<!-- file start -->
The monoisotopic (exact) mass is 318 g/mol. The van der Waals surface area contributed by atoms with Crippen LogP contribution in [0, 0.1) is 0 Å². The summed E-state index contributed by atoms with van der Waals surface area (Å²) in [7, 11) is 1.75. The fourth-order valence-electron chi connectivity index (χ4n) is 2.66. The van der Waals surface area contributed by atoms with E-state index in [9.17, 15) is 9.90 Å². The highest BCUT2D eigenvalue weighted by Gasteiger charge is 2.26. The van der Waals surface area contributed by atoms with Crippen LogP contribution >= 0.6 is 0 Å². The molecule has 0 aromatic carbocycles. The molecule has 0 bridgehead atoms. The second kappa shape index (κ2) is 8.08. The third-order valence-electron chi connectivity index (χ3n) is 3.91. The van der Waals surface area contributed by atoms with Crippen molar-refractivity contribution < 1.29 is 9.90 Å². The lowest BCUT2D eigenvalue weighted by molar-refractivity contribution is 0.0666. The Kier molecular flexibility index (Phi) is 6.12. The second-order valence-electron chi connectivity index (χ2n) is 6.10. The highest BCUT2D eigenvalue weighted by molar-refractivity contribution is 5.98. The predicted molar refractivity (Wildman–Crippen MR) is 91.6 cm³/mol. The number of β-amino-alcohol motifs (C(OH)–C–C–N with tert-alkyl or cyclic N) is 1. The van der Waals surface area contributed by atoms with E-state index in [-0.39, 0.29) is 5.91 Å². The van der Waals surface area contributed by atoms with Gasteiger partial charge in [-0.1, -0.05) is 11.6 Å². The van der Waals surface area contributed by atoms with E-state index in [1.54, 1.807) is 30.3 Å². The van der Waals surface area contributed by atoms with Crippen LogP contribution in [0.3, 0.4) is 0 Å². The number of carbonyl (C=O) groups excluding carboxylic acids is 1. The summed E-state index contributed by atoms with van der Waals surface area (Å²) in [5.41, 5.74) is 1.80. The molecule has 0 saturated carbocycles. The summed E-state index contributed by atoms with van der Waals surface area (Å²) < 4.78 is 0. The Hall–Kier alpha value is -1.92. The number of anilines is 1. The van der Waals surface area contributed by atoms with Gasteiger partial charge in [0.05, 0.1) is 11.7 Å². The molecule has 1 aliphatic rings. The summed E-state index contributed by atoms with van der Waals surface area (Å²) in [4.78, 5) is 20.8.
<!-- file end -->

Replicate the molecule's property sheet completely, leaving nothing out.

The monoisotopic (exact) mass is 318 g/mol. The van der Waals surface area contributed by atoms with Crippen LogP contribution in [0, 0.1) is 0 Å². The summed E-state index contributed by atoms with van der Waals surface area (Å²) in [7, 11) is 1.75. The fourth-order valence-electron chi connectivity index (χ4n) is 2.66. The van der Waals surface area contributed by atoms with E-state index in [9.17, 15) is 9.90 Å². The highest BCUT2D eigenvalue weighted by Gasteiger charge is 2.26. The van der Waals surface area contributed by atoms with Crippen LogP contribution >= 0.6 is 0 Å². The molecule has 0 aromatic carbocycles. The molecule has 0 bridgehead atoms. The second kappa shape index (κ2) is 8.08. The third-order valence-electron chi connectivity index (χ3n) is 3.91. The van der Waals surface area contributed by atoms with Crippen molar-refractivity contribution < 1.29 is 9.90 Å². The lowest BCUT2D eigenvalue weighted by molar-refractivity contribution is 0.0666. The Kier molecular flexibility index (Phi) is 6.12. The second-order valence-electron chi connectivity index (χ2n) is 6.10. The highest BCUT2D eigenvalue weighted by molar-refractivity contribution is 5.98. The predicted molar refractivity (Wildman–Crippen MR) is 91.6 cm³/mol. The number of β-amino-alcohol motifs (C(OH)–C–C–N with tert-alkyl or cyclic N) is 1. The van der Waals surface area contributed by atoms with E-state index in [-0.39, 0.29) is 5.91 Å². The van der Waals surface area contributed by atoms with Gasteiger partial charge in [-0.1, -0.05) is 11.6 Å². The van der Waals surface area contributed by atoms with E-state index in [1.54, 1.807) is 30.3 Å². The van der Waals surface area contributed by atoms with Crippen LogP contribution in [0.3, 0.4) is 0 Å². The number of carbonyl (C=O) groups excluding carboxylic acids is 1. The summed E-state index contributed by atoms with van der Waals surface area (Å²) in [5.41, 5.74) is 1.80. The molecule has 0 saturated carbocycles. The summed E-state index contributed by atoms with van der Waals surface area (Å²) < 4.78 is 0. The Hall–Kier alpha value is -1.92. The number of anilines is 1. The van der Waals surface area contributed by atoms with Gasteiger partial charge in [0.05, 0.1) is 11.7 Å². The molecule has 1 aliphatic rings. The summed E-state index contributed by atoms with van der Waals surface area (Å²) in [4.78, 5) is 20.8.